Thursday, June 6, 2013

CTT Could Be Delayed To October 2013 - Commodity Transaction Tax

Punters may be able to breathe easy for a while longer as the new transaction tax on non-farm futures could be delayed with the administering body, Central Board of Direct Taxes, or CBDT, working out procedural details relating to how the levy would be collected, according to government sources. 

The imposition of CTT was announced by finance minister P Chidambaram during his presentation of the FY14 Budget in February. Along with CTT, Chidambaram reduced the Securities Transaction Tax (STT) in the equity derivatives segment, which was notified last month and became effective from June 1. However, there has been no notification on CTT even three months after its announcement. "It is likely that CTT could come into effect from the month of October" said one of the sources.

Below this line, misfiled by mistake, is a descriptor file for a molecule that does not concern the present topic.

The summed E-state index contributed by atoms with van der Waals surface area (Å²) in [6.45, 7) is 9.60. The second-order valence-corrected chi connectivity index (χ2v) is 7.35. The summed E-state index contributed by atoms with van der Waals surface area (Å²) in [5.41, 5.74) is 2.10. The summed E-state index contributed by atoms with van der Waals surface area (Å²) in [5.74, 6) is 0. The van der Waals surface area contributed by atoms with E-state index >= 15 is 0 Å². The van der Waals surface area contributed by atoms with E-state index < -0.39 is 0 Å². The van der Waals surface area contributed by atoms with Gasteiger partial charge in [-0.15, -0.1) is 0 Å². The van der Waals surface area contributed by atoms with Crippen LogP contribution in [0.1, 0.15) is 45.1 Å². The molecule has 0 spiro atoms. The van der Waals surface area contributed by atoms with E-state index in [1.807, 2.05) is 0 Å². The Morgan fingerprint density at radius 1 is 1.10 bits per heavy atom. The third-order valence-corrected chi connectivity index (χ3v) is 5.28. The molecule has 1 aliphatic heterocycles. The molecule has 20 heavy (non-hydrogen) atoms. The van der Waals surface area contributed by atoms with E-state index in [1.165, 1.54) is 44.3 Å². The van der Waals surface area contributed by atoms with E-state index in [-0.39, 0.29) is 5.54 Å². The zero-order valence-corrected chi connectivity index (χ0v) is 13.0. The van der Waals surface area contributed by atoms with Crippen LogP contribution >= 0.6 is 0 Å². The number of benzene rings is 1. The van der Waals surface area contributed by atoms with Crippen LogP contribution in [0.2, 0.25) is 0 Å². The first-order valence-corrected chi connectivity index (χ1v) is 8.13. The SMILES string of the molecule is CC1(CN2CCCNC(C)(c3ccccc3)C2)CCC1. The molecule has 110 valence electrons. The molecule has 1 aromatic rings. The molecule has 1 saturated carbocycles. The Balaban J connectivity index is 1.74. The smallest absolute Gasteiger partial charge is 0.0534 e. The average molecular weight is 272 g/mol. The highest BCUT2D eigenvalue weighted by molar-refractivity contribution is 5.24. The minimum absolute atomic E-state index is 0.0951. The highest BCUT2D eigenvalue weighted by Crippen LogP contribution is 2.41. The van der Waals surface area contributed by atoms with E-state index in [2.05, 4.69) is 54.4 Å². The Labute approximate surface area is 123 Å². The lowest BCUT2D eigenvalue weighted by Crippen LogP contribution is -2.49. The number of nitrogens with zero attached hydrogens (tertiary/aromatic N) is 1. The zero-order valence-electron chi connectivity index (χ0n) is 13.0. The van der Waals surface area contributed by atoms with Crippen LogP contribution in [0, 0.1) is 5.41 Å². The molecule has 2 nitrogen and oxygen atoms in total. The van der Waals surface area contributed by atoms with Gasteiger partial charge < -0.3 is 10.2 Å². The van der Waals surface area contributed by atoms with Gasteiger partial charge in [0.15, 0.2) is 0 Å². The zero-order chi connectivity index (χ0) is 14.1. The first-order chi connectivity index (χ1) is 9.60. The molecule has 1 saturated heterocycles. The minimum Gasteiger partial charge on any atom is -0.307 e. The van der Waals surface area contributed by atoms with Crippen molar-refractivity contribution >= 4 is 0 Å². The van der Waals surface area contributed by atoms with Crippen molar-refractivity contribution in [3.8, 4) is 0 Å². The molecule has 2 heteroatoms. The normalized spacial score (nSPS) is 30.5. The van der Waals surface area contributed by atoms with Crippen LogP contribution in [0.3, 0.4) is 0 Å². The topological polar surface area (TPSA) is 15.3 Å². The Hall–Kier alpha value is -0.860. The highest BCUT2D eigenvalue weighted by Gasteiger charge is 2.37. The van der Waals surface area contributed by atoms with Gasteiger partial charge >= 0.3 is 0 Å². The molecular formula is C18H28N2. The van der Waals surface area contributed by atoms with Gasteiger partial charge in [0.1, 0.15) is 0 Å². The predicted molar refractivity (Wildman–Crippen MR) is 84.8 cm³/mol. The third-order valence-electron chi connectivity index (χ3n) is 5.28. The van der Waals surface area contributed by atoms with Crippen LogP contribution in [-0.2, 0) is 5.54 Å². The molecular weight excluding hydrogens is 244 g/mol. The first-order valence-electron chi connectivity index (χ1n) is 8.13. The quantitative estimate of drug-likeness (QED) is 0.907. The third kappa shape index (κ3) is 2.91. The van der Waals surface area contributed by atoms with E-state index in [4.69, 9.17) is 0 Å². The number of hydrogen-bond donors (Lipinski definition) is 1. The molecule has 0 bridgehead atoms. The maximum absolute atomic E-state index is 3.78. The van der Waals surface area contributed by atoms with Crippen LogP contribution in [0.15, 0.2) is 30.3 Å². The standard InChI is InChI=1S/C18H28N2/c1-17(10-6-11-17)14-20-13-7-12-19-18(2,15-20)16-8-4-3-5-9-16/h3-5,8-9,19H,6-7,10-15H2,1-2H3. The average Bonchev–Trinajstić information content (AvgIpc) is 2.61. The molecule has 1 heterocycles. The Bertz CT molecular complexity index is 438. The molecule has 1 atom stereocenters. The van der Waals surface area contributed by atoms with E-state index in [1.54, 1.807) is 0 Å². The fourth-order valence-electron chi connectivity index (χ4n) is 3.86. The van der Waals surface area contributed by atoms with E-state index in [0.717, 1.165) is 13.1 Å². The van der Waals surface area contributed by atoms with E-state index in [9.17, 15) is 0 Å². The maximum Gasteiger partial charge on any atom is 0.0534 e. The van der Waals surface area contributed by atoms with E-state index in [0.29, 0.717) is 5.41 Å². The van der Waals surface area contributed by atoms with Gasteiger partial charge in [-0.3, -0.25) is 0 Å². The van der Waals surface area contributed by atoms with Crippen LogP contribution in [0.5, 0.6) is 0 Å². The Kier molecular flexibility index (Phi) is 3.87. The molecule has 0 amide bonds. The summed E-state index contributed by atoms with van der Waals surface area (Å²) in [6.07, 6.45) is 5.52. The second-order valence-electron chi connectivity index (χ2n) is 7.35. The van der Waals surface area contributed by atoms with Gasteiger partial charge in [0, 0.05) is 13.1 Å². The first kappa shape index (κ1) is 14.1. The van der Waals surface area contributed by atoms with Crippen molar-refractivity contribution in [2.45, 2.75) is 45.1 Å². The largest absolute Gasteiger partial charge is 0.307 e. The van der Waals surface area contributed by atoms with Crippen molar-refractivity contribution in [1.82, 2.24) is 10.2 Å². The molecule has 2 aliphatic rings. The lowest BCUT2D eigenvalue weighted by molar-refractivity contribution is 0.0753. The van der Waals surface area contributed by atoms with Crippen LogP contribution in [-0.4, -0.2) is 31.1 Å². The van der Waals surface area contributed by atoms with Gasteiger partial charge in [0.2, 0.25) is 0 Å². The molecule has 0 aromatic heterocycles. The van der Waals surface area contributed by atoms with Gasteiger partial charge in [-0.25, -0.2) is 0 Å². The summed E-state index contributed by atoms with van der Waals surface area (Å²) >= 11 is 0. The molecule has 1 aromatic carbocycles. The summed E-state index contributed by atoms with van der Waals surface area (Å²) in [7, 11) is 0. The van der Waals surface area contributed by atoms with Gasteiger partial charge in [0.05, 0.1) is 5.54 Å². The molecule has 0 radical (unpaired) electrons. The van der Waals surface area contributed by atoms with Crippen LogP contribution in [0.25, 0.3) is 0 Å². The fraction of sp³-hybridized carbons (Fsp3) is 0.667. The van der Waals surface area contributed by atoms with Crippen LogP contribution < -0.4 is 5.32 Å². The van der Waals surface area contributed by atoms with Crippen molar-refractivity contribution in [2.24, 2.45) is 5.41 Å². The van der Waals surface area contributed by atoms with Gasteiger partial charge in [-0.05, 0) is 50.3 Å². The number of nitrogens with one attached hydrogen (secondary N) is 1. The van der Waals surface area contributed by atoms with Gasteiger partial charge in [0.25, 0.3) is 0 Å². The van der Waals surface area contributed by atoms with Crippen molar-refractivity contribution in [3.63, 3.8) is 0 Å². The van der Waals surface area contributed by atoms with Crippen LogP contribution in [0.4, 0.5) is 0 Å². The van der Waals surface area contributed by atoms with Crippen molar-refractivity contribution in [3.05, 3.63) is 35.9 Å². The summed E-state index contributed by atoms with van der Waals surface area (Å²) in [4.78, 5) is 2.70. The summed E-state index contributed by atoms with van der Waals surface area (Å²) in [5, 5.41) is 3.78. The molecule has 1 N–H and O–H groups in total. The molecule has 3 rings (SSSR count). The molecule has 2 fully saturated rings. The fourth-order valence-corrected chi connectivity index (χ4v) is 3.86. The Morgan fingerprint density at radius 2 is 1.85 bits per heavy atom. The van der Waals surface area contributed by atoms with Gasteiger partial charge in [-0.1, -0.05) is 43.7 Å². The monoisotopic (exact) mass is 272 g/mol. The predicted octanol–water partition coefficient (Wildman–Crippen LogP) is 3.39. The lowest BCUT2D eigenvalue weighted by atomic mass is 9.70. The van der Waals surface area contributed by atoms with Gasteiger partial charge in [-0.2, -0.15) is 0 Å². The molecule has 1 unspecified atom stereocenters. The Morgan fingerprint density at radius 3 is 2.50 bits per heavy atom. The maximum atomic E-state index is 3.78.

The delay led to some commodity market officials doubting whether the tax could be made retrospective. However, an official from one of the leading commodity exchanges said they were told by income tax officials that since the nature of the tax requires it to be collected from a third party, it would not be imposed retrospectively. Exchanges are required to deduct both CTT and STT from brokers or trading members and deposit it with the income tax department. 

In the equity segment, STT was cut to Rs 10 per lakh from Rs 17 per lakh in FY14 Budget. CTT will be charged at the same rate on non-agri commodity futures. Effectively, traders will have to pay 0.01% tax, that is, Rs 10 for a transaction value of Rs 1 lakh. The current transaction cost (without any tax) is less than a third of this in commodity futures. Commodity exchanges had strongly resisted CTT imposition, but finance ministry was of the view that most non-agri trades were speculative in nature, so a tax was justified. 

Both NSE and BSE together pay STT between Rs 5,000 crore to Rs 7,000 crore and government could end up earning similar revenue from CTT once it is imposed.

Source : Economic Times

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